Over the past decade, European Union enlargement, visa liberalisation and specific governmental programs have opened up European economies to greater numbers of mobile workers coming from Southeast Europe. The implications of this shift for the countries of origin as well as for individual workers are ambiguous. While individual workers who make the move often report higher rates of pay and sometimes a better quality of life, they are often forced to accept working and living conditions, rates of pay, and contractual relations that are inferior to what is required by law. The newest, poorest members of the European Union and their neighbouring accession countries in the Western Balkans are not only experiencing a demographic decline, youth exodus and a ‘brain drain’, but also effectively subsidising the economic growth and lifestyle of richer European countries. They invest in education and training of workers who leave their countries of origin, and experience subsequent loss of social security contributions.
The report Workers Without Borders? The rights of workers from the Balkans in the EU, published by European Alternatives and the Friedrich Ebert Stiftung Southeast Dialogue, shows that mobile workers from these countries have come to form a distinct group with common characteristics and employment problems, despite having different legal statuses. The report pays particular attention to the situation of mobile workers from the region in Germany, given its economic size and recent visa liberalisation, but also brings in examples from throughout the EU. Based on interviews with mobile workers themselves and a wider literature review, we argue
European Alternatives and the Friedrich Ebert Stiftung Southeast Dialogue published a report on the legal challenges and struggles of workers from the Western Balkans. The report “Workers without borders?” shows that the controversial "Western Balkans regulation" systematically contributes to Germany's dependency on and exploitation of non-EU labor migrants by employers. The overall picture is a self-reinforcing system: people move from poorer countries, not always in a regular way, to gain what is often poor-quality but better-paid employment in European countries. Not only workers from the Western Balkans but also other migrants, mobile and marginalized from inside and outside the EU, are on the frontlines of struggles of our critical times – for a just economy, fair work, and a decent life beyond the borders of the nation-state. The pandemic has highlighted the vulnerability of migrant workers in many sectors.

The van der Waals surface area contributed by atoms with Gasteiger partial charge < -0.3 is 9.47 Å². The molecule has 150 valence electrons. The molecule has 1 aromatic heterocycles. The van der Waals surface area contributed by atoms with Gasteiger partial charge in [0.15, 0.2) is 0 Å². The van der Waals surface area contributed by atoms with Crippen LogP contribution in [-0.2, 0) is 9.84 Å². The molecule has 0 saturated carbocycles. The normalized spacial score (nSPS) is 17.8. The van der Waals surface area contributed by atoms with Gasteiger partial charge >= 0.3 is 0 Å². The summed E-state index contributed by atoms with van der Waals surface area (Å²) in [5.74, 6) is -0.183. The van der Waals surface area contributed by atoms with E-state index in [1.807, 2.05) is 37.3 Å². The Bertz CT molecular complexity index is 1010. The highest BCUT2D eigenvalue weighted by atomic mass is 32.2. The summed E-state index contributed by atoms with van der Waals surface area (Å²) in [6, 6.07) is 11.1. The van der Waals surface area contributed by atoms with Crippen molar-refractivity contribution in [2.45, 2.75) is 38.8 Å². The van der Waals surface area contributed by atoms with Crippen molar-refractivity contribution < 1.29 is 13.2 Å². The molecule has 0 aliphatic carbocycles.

To address these structural problems, together we provide a dialogue for improved cooperation, advocacy, and policy reforms in favor of migrant workers. On November 3rd, policymakers, trade union representatives, journalists, researchers, and especially workers themselves will meet at the Migrant Workers' Advocacy Roundtable at Fes headquarters to discuss problems, best and worst practices and policy solutions.
The findings of both the report and the expert roundtable will be further presented and discussed in various podcasts, articles and videos to follow.